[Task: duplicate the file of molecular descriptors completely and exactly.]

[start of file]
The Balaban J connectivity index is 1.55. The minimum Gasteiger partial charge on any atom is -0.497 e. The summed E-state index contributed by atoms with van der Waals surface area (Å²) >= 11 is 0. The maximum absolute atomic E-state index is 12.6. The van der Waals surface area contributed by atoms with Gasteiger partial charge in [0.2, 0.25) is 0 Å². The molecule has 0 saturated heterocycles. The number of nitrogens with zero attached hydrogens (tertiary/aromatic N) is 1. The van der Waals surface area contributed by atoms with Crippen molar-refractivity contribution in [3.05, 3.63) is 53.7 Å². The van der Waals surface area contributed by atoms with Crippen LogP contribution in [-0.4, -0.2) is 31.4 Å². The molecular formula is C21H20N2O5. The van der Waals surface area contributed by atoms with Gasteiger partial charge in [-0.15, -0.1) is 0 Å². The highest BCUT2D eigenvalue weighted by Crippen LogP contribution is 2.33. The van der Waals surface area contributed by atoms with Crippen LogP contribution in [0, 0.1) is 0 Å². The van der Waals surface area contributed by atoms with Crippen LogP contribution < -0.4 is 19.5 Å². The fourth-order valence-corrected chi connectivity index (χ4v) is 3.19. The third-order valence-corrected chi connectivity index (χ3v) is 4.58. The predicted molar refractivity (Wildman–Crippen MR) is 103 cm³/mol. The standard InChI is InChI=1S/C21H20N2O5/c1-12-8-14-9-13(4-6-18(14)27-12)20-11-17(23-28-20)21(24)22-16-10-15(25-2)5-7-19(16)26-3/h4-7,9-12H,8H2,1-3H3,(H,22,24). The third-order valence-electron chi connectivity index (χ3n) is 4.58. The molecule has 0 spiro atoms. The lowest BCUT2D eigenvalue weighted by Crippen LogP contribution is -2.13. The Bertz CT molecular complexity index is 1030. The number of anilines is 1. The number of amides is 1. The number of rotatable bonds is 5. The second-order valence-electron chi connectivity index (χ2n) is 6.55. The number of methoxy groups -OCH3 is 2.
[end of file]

The Balaban J connectivity index is 1.55. The minimum Gasteiger partial charge on any atom is -0.497 e. The summed E-state index contributed by atoms with van der Waals surface area (Å²) >= 11 is 0. The maximum absolute atomic E-state index is 12.6. The van der Waals surface area contributed by atoms with Gasteiger partial charge in [0.2, 0.25) is 0 Å². The molecule has 0 saturated heterocycles. The number of nitrogens with zero attached hydrogens (tertiary/aromatic N) is 1. The van der Waals surface area contributed by atoms with Crippen molar-refractivity contribution in [3.05, 3.63) is 53.7 Å². The van der Waals surface area contributed by atoms with Crippen LogP contribution in [-0.4, -0.2) is 31.4 Å². The molecular formula is C21H20N2O5. The van der Waals surface area contributed by atoms with Gasteiger partial charge in [-0.15, -0.1) is 0 Å². The highest BCUT2D eigenvalue weighted by Crippen LogP contribution is 2.33. The van der Waals surface area contributed by atoms with Crippen LogP contribution in [0, 0.1) is 0 Å². The van der Waals surface area contributed by atoms with Crippen LogP contribution < -0.4 is 19.5 Å². The fourth-order valence-corrected chi connectivity index (χ4v) is 3.19. The third-order valence-corrected chi connectivity index (χ3v) is 4.58. The predicted molar refractivity (Wildman–Crippen MR) is 103 cm³/mol. The standard InChI is InChI=1S/C21H20N2O5/c1-12-8-14-9-13(4-6-18(14)27-12)20-11-17(23-28-20)21(24)22-16-10-15(25-2)5-7-19(16)26-3/h4-7,9-12H,8H2,1-3H3,(H,22,24). The third-order valence-electron chi connectivity index (χ3n) is 4.58. The molecule has 0 spiro atoms. The lowest BCUT2D eigenvalue weighted by Crippen LogP contribution is -2.13. The Bertz CT molecular complexity index is 1030. The number of anilines is 1. The number of amides is 1. The number of rotatable bonds is 5. The second-order valence-electron chi connectivity index (χ2n) is 6.55. The number of methoxy groups -OCH3 is 2.